A Unique Challenge (Recommending Horror Fiction)

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A Unique Challenge (Recommending Horror Fiction)

Postby ashbow » Fri Oct 08, 2010 4:04 pm

There is a unique challenge in offering reviews or recommendations for horror fiction. This genre depends so much upon the imagination of the reader, that no one really takes away the same experience from reading the same novel. Sometimes what makes a book memorable is not what the author has written, but what they have left unwritten. It is that blank space between the lines that only the reader can bring to life, and where the horror truly dwells.

I am by no means a speed reader. I pause and ponder all too often when reading. I imagine what a place would be like, what might be just around the next turn, how I would react in the situation, and wonder why the character is doing the opposite of what I would do.

A great imagination is a gift and a curse at the same time. I know it kept me out of trouble as a kid. I could vividly imagine what my father would do if he caught me dabbling in any delinquent behavior. I easily resisted temptation, knowing the consequences.
On the other hand, I had trouble bringing myself up to the task of asking out some really cute girls in my class. Sure, my friend would argue that "All she could do is say no", but me and my imagination knew better, and thoughts of condescending laughter and constant ridicule by the whole class made me choose the cowards way.

So, back to the point…If you recommend a 'blood and guts', 'monster lurking in the shadows' horror book, you can be pretty certain that a fan of the genre is going to like the book. On the other hand, if you suggest a horror story that subtly hints at the evil and demands an open mind, you have no way of knowing if your friend will get anywhere near the same reading enjoyment that you did.

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Re: A Unique Challenge (Recommending Horror Fiction)

Postby Shuggy » Fri Oct 08, 2010 4:20 pm

It can be difficult indeed; even reccommending a book by an author you both like can be difficult - there are many books by Steven King that I have read and will never read again, and wouldn't reccommend to anyone. However, I have loved some of his work that I know others wouldn't touch with a barge pole.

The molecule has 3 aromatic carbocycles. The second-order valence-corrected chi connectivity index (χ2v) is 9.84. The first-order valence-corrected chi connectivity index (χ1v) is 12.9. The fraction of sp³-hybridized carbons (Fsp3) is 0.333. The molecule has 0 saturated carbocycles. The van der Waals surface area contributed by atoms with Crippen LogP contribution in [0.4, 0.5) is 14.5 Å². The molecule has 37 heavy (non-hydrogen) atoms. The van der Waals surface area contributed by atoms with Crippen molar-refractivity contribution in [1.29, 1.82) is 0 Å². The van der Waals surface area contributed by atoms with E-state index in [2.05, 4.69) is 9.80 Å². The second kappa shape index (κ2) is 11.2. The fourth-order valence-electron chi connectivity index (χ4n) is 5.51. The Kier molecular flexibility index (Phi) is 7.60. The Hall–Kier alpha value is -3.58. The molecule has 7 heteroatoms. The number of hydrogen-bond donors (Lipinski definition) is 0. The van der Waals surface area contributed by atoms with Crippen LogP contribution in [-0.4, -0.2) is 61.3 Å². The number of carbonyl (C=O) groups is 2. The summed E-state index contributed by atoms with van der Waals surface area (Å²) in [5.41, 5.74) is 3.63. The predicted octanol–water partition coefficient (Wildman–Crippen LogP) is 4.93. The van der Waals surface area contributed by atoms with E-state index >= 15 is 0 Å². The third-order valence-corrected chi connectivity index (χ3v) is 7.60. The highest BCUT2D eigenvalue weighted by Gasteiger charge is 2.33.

'Horror' and where we find it is so subjective; one person's horror is another's boredom!
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Re: A Unique Challenge (Recommending Horror Fiction)

Postby ashbow » Tue Oct 12, 2010 1:48 pm

Shuggy wrote:
'Horror' and where we find it is so subjective; one person's horror is another's boredom!


This is why I hesitate to recommend Horror fiction.

More than half of what kept me awake as a teen would cause the slightest impact on my sleeping ability today. Therefore, I can not even trust my own recommendations!

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Re: A Unique Challenge (Recommending Horror Fiction)

Postby Azriel » Wed Oct 13, 2010 3:00 pm

Interesting observation.
I never really thought about it - not having had opportunity to recommend much horror beyond Dracula. I don't often come across people who are horror fans sadly.
I remember reading a horror short story anthology and being completely unimpressed by all but a couple of the stories. It set me on a quest for horror and I've still not found anything completely satisfactory. Then again, I'm not even sure myself what would be satisfactory...
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Re: A Unique Challenge (Recommending Horror Fiction)

Postby MsBrandybuck » Wed Oct 13, 2010 4:04 pm

Az, that brings up another good question: "What are the ingredients of good horror?"

I am sure that it is just as subjective a topic. For me- I think a good horror story has to creep me out such that the story gives me actual chills, stays with me for a while after I've read it, and makes me consciously avoid certain areas/actions where the horror took place or how it was brought about.

Remember hearing about the large number of people who were afraid to get into a shower after watching Psycho?
To me- that's good horror. :)

[Edit: Rats! This is post # 43- and I am no longer THE ANSWER. :P ]
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Re: A Unique Challenge (Recommending Horror Fiction)

Postby shireling » Wed Oct 13, 2010 4:43 pm

I guess I don't like movies that are defined as horror films, but I like the ones that have horrible things in them - well, are horrible to me, like "Arachnophobia", "Deliverance", "Lord of the Flies", "A Handmaid's Tale" or "Usual Suspects".

I read both "Flies" and "Handmaid" before I saw the movies ("Flies", I think, was true to the book), but films made of "The Lottery" have never hit me the way reading the short story did. This last one still brings up the hair on the back of my neck, just thinking about it.

I wish I'd read "Never Let Me Go" before there was all the talk and the movie being out. And that's what's so difficult now. It's just so much harder to stumble onto something and be disturbingly surprised than it used to be.
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Re: A Unique Challenge (Recommending Horror Fiction)

Postby TomCotton » Wed Oct 13, 2010 4:47 pm

Yep, to me a good horror story needs to realy creep me out by suggesting stuff that could be but is not necessarily there. Like that Psycho reference I have creeped myself out a few time while taking a shower in a motel that had a plastic shower curtain like in the movie. The film The Haunting from 1963 still gives me chills.

King, Koontz, and Lovecraft gets me to thinking about the possibilities of alternate realities. Some of the stories written by them make me check under the bed. I remember going into an old barn next to a graveyard in Pennsylvania one night around midnight and just standing there in the dark. After a while my imagination started getting the best of me. Intellectually I know there is no such thing as ghosts in the paranormal sense, but there is a deep primordial memory of bad things in the dark that make situations like that get the adrenaline flowing.